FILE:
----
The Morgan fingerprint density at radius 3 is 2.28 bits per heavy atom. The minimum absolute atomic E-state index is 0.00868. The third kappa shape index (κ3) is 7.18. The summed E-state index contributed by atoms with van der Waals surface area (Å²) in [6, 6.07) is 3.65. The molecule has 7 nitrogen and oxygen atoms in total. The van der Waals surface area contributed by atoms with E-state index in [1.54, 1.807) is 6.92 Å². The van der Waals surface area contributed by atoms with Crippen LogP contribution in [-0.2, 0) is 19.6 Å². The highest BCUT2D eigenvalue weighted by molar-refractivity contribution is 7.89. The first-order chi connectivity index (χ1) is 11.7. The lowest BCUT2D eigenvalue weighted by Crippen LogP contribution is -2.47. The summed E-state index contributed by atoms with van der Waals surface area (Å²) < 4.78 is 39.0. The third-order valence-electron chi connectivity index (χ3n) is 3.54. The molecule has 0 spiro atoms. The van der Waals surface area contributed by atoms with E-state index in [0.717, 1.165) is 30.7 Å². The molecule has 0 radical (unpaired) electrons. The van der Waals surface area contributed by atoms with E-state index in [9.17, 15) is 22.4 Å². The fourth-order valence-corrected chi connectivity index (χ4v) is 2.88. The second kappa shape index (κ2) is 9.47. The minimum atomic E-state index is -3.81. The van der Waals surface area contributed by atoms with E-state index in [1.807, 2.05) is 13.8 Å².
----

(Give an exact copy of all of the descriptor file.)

The Morgan fingerprint density at radius 3 is 2.28 bits per heavy atom. The minimum absolute atomic E-state index is 0.00868. The third kappa shape index (κ3) is 7.18. The summed E-state index contributed by atoms with van der Waals surface area (Å²) in [6, 6.07) is 3.65. The molecule has 7 nitrogen and oxygen atoms in total. The van der Waals surface area contributed by atoms with E-state index in [1.54, 1.807) is 6.92 Å². The van der Waals surface area contributed by atoms with Crippen LogP contribution in [-0.2, 0) is 19.6 Å². The highest BCUT2D eigenvalue weighted by molar-refractivity contribution is 7.89. The first-order chi connectivity index (χ1) is 11.7. The lowest BCUT2D eigenvalue weighted by Crippen LogP contribution is -2.47. The summed E-state index contributed by atoms with van der Waals surface area (Å²) < 4.78 is 39.0. The third-order valence-electron chi connectivity index (χ3n) is 3.54. The molecule has 0 spiro atoms. The van der Waals surface area contributed by atoms with E-state index in [0.717, 1.165) is 30.7 Å². The molecule has 0 radical (unpaired) electrons. The van der Waals surface area contributed by atoms with E-state index in [9.17, 15) is 22.4 Å². The fourth-order valence-corrected chi connectivity index (χ4v) is 2.88. The second kappa shape index (κ2) is 9.47. The minimum atomic E-state index is -3.81. The van der Waals surface area contributed by atoms with E-state index in [1.807, 2.05) is 13.8 Å².